Published June 14th 2011 by Egmont USA
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One hour to rewrite the past . . .
For seventeen-year-old Emerson Cole, life is about seeing what isn’t there: swooning Southern Belles; soldiers long forgotten; a haunting jazz trio that vanishes in an instant. Plagued by phantoms since her parents’ death, she just wants the apparitions to stop so she can be normal. She’s tried everything, but the visions keep coming back.
So when her well-meaning brother brings in a consultant from a secretive organization called the Hourglass, Emerson’s willing to try one last cure. But meeting Michael Weaver may not only change her future, it may change her past.
Who is this dark, mysterious, sympathetic guy, barely older than Emerson herself, who seems to believe every crazy word she says? Why does an electric charge seem to run through the room whenever he’s around? And why is he so insistent that he needs her help to prevent a death that never should have happened?
I did not think I was going to like this book. In fact, I thought I might end up writing a huge rant on all the issues I had with it.
But that didn't happen.
I actually enjoyed Hourglass. I had plenty of issues with it, but they were all so little compared to the good things.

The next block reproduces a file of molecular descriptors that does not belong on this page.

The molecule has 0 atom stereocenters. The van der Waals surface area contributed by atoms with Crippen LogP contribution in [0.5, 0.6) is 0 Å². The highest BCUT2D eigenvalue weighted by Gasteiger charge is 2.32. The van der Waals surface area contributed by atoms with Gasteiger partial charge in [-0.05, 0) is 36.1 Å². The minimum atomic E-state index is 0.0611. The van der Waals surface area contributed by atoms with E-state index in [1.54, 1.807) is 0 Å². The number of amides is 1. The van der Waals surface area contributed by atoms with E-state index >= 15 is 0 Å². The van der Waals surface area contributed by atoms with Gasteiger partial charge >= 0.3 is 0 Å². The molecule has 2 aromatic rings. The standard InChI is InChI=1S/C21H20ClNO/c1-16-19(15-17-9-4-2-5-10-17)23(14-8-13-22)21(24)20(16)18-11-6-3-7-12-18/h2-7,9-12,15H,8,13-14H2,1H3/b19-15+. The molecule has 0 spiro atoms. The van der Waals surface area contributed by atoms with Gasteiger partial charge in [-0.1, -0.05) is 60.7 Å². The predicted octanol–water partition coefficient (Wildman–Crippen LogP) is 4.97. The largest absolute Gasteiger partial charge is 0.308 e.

I'm still iffy on Emerson, the main character and narrator. Sometimes I liked her; she handled her situation very realistically. Emerson has spent the past few years thinking she's crazy, and like any normal person, when she finds out she's not, she takes some time to adjust. She doesn't just throw herself right into it. I also like that she doesn't do the opposite and spend all her time whining about it. She can be a very strong and brave character, but at the same time she's realistic because she worries about what's happening, like any sane person would.
The times I disliked her the most were when she was around Michael and Kaleb, the two . . . love interests, I suppose. To be honest, I don't believe Hourglass is a real love triangle - it's fairly obvious that her feelings for one boy are a lot stronger than her feelings for the other. But around either boys, Emerson seemed a lot weaker and too much like a stereotypical lovesick teenage girl to me.
Kaleb is definitely my favorite character - no surprise there. I'm so excited for Timepiece since it's in his point of view *-* Kaleb is the flirty boy - but he's also broken and trying to find a way to get through the loss of both of his parents. Michael, on the other hand, I found slightly boring. Him and Emerson have a lot of chemistry together, but as a character himself, I wasn't very interested.
The plotline, however, is amazing, and the ending completely surprised me. I didn't see it coming at all, but it wasn't a surprise in a disconcerting way. The way Myra McEntire portrays time travel is very unique and explained in a way that's easy to understand. (Read: It doesn't make my brain want to explode.) I loved learning bits and pieces about throughout the book as more information was revealed.
Overall: I was surprised by this book. Hourglass is the story of a girl on a mission - to go back and change the future, sure, but she's also redefining herself. Emerson changes from the girl who thinks she's crazy into a strong character who risks everything. While I'm almost positive I'll enjoy Timepiece even more, Hourglass is a unique and compelling read. 4 stars.